The writer John O’Hara (1905-1970) came from Pottsville in Pennsylvania. He put his home town and the surrounding vicinity under a microscope to produce an account of ‘The Anthracite Region’ that rivals Edith Wharton’s descriptions of New York and Sinclair Lewis’s anatomy of Sauk Centre. With the discerning eye of a local resident, O’Hara recreated this coal-rich region and its people so well that his novelettes, novellas, novels, plays and short stories give a true record of his ‘Pennsylvania Protectorate’ in the latter part of the nineteenth century and the first half of the twentieth century.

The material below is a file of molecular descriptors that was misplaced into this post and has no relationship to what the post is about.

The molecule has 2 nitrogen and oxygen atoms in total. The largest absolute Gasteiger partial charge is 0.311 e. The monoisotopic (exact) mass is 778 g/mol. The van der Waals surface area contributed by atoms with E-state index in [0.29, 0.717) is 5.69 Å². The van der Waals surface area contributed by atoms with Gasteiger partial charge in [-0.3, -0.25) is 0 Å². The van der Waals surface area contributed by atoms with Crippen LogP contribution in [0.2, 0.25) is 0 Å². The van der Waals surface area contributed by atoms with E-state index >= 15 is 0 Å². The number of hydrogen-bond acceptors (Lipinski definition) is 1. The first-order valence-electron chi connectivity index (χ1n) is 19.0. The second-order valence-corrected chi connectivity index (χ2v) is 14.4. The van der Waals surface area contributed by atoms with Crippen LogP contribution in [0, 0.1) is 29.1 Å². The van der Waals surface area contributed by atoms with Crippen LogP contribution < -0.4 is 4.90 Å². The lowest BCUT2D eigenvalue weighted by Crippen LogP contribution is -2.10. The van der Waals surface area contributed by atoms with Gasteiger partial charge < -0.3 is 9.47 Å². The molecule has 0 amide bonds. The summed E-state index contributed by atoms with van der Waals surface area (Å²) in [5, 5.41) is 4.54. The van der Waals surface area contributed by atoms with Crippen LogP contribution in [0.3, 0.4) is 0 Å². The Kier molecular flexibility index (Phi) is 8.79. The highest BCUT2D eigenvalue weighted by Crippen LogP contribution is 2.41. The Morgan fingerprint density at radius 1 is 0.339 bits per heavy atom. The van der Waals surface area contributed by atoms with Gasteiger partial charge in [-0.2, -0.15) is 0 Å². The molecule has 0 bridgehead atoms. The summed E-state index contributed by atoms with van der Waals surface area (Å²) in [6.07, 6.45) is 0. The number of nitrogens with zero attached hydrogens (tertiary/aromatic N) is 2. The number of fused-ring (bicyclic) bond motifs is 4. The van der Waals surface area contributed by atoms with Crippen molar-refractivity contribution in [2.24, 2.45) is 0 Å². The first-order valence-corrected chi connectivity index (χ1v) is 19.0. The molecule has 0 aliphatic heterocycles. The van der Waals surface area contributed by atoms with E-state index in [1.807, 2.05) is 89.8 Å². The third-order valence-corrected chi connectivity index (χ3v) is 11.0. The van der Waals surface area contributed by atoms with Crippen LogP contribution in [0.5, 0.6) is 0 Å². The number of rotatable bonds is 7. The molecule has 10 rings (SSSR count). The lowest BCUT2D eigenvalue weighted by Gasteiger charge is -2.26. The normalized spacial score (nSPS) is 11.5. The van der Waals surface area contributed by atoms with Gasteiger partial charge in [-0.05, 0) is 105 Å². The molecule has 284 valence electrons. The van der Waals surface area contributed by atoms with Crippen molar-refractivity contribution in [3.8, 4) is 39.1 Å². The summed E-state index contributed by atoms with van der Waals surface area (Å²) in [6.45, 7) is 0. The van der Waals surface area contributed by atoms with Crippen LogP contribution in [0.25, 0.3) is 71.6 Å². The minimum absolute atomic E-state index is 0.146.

In order to reveal the ethnographical, geographical and historical authenticity of the O’Hara Canon, this book examines his writings in the context of Pottsville and the borough of Tamaqua, as well as the nearby towns and villages. The author also investigates both O’Hara’s genteel upbringing and his gangster stratum. The book explores the many dimensions of O’Hara’s life from the time of his birth until his escape to New York City in 1928. New sources such as unpublished letters and interviews with O’Hara’s family, friends and enemies provide important insights into O’Hara, as well as into Pottsville and the surrounding region.